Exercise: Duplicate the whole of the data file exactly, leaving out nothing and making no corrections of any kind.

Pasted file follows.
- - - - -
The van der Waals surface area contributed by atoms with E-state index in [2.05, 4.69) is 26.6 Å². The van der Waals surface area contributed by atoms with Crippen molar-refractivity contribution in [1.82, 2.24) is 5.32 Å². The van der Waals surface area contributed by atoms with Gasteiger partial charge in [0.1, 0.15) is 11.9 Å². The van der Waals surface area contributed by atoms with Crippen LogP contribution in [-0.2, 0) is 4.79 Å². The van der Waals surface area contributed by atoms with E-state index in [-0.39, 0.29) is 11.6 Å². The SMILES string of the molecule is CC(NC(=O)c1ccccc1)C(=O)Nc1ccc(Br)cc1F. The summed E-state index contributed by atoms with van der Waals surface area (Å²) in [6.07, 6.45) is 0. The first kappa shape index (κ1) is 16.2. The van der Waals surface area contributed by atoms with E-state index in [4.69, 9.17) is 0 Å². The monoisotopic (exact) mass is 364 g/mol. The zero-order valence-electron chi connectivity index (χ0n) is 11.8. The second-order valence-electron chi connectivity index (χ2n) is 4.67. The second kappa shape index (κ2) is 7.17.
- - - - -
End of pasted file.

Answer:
The van der Waals surface area contributed by atoms with E-state index in [2.05, 4.69) is 26.6 Å². The van der Waals surface area contributed by atoms with Crippen molar-refractivity contribution in [1.82, 2.24) is 5.32 Å². The van der Waals surface area contributed by atoms with Gasteiger partial charge in [0.1, 0.15) is 11.9 Å². The van der Waals surface area contributed by atoms with Crippen LogP contribution in [-0.2, 0) is 4.79 Å². The van der Waals surface area contributed by atoms with E-state index in [-0.39, 0.29) is 11.6 Å². The SMILES string of the molecule is CC(NC(=O)c1ccccc1)C(=O)Nc1ccc(Br)cc1F. The summed E-state index contributed by atoms with van der Waals surface area (Å²) in [6.07, 6.45) is 0. The first kappa shape index (κ1) is 16.2. The van der Waals surface area contributed by atoms with E-state index in [4.69, 9.17) is 0 Å². The monoisotopic (exact) mass is 364 g/mol. The zero-order valence-electron chi connectivity index (χ0n) is 11.8. The second-order valence-electron chi connectivity index (χ2n) is 4.67. The second kappa shape index (κ2) is 7.17.